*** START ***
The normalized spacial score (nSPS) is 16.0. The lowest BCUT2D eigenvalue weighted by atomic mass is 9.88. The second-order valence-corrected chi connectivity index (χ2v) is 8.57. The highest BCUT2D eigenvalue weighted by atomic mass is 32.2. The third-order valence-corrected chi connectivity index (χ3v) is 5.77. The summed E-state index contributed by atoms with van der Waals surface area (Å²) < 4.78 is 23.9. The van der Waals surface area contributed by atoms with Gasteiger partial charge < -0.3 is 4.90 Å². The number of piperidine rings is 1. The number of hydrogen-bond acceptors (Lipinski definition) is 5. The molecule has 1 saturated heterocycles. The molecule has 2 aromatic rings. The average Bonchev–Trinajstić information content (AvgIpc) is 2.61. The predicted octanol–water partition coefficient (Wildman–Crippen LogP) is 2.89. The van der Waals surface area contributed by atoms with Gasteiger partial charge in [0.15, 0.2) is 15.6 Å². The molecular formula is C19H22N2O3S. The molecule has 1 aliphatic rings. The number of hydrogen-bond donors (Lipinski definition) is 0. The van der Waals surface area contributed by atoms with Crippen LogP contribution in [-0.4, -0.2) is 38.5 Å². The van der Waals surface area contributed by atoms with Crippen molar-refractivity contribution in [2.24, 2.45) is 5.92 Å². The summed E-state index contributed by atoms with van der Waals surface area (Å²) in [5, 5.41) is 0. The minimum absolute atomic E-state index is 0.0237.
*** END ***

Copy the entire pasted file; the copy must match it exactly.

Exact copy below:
The normalized spacial score (nSPS) is 16.0. The lowest BCUT2D eigenvalue weighted by atomic mass is 9.88. The second-order valence-corrected chi connectivity index (χ2v) is 8.57. The highest BCUT2D eigenvalue weighted by atomic mass is 32.2. The third-order valence-corrected chi connectivity index (χ3v) is 5.77. The summed E-state index contributed by atoms with van der Waals surface area (Å²) < 4.78 is 23.9. The van der Waals surface area contributed by atoms with Gasteiger partial charge < -0.3 is 4.90 Å². The number of piperidine rings is 1. The number of hydrogen-bond acceptors (Lipinski definition) is 5. The molecule has 1 saturated heterocycles. The molecule has 2 aromatic rings. The average Bonchev–Trinajstić information content (AvgIpc) is 2.61. The predicted octanol–water partition coefficient (Wildman–Crippen LogP) is 2.89. The van der Waals surface area contributed by atoms with Gasteiger partial charge in [0.15, 0.2) is 15.6 Å². The molecular formula is C19H22N2O3S. The molecule has 1 aliphatic rings. The number of hydrogen-bond donors (Lipinski definition) is 0. The van der Waals surface area contributed by atoms with Crippen LogP contribution in [-0.4, -0.2) is 38.5 Å². The van der Waals surface area contributed by atoms with Crippen molar-refractivity contribution in [2.24, 2.45) is 5.92 Å². The summed E-state index contributed by atoms with van der Waals surface area (Å²) in [5, 5.41) is 0. The minimum absolute atomic E-state index is 0.0237.